She talked about the change since the 1980’s when devoted listeners and viewers would make a regular commitment to newspapers and 6 or 10 O Clock news. Over time this has changed to a plethora of news feeds, social media where most people now dip into for updates to news. But they are usually only listening to the things they want to hear, they follow people and articles of similar minds, they are closed to different views. She said that young people have a Pick and Mix approach to what they need to hear.

It is a change from, ‘What we ought to know, to what we want to know’, and politicians play on this, feeding people with news and comments that they will want to hear, rather than situations as they really are.

Bridget said  it is hard for authorities, especially the Kremlin to have control over the news broadcast to the people as they receive news from all over the world and from all over their own country.

Dr Iain McGilchrist

Iain Mc Gilchrist is a former Fellow of All Saints College, Oxford, Fellow of the Royal Society of Psychiatrists, a Fellow of the Royal Society of Arts and former consultant Psychiatrist and Clinical Director at Bethlem Royal Maudsley Hospital, London.

He has recently published a book called, The Master and his Emissary: The Divided Brain and the Making of the Western World.

Over a series of two lectures Ian explained the reasons behind the theory that the two hemispheres of the brain are not simply; emotion on the right and reason on the left, but a complex interdependence acting as one but with two very separate parts. The right hemisphere acting as the master, and the left as the emissary. Neither hemisphere can act alone, they need each other for making connections.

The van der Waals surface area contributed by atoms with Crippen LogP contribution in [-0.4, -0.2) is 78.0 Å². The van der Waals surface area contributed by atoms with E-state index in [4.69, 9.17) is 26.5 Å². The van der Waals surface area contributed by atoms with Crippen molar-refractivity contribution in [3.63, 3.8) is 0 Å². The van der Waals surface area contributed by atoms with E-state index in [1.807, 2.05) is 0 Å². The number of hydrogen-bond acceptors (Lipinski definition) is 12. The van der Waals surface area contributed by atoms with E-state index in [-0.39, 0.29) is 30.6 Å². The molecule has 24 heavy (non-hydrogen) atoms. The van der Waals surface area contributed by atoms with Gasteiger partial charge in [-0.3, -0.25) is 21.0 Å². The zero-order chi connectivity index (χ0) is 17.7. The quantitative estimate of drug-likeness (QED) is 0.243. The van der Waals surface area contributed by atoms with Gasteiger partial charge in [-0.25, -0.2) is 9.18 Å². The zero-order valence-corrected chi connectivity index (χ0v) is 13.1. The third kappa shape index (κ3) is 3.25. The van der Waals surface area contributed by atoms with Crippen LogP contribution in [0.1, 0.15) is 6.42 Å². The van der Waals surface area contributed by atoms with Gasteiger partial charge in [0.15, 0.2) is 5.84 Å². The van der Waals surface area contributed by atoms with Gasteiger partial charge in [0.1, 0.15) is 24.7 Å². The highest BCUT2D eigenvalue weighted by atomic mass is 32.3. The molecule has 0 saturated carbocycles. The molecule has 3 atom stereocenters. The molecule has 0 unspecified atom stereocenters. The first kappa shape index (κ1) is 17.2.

He described it as like a bird pecking at seeds of grain on a gravel path.

The birds need the left side of the brain to let it know which is the grain. The right hemisphere is aware of the surroundings, the need to keep watch. So together the messages are passed through the Corpus callosum as one.

The left hemisphere can be described very simply as dealing with order, mechanics, linear relationships. It has simple version of the world, yet is very confident. The right hemisphere has a wider view, deals with ambiguity, truth, beauty, morality, music, art, relationships, love, trust.

The RSA Animate lecture is brilliant at explanation.

A fundamental problem arising in today’s world is the rise of the left side way of working, the analytical reasoning , mechanistic approaches in so much of our lives, a fundamentalism and authoritarian delivery which makes sense to those where the right side of the brain is not engaged so much.

An example Ian used was of learning a musical instrument; we have to practice each piece, and then we can use that process to support the performance, which is more than the sum of the practises.

An amazing theory and supporting research in finding truths and seeking an understanding of not only the function of the brain but how that influences our world and civilisations.

Much to think about and delighted to leave conference having spent time listening to others with amazing stories, and to finding new direction and onward travel.

Rev’d Sue Martin




Diocese of Norwich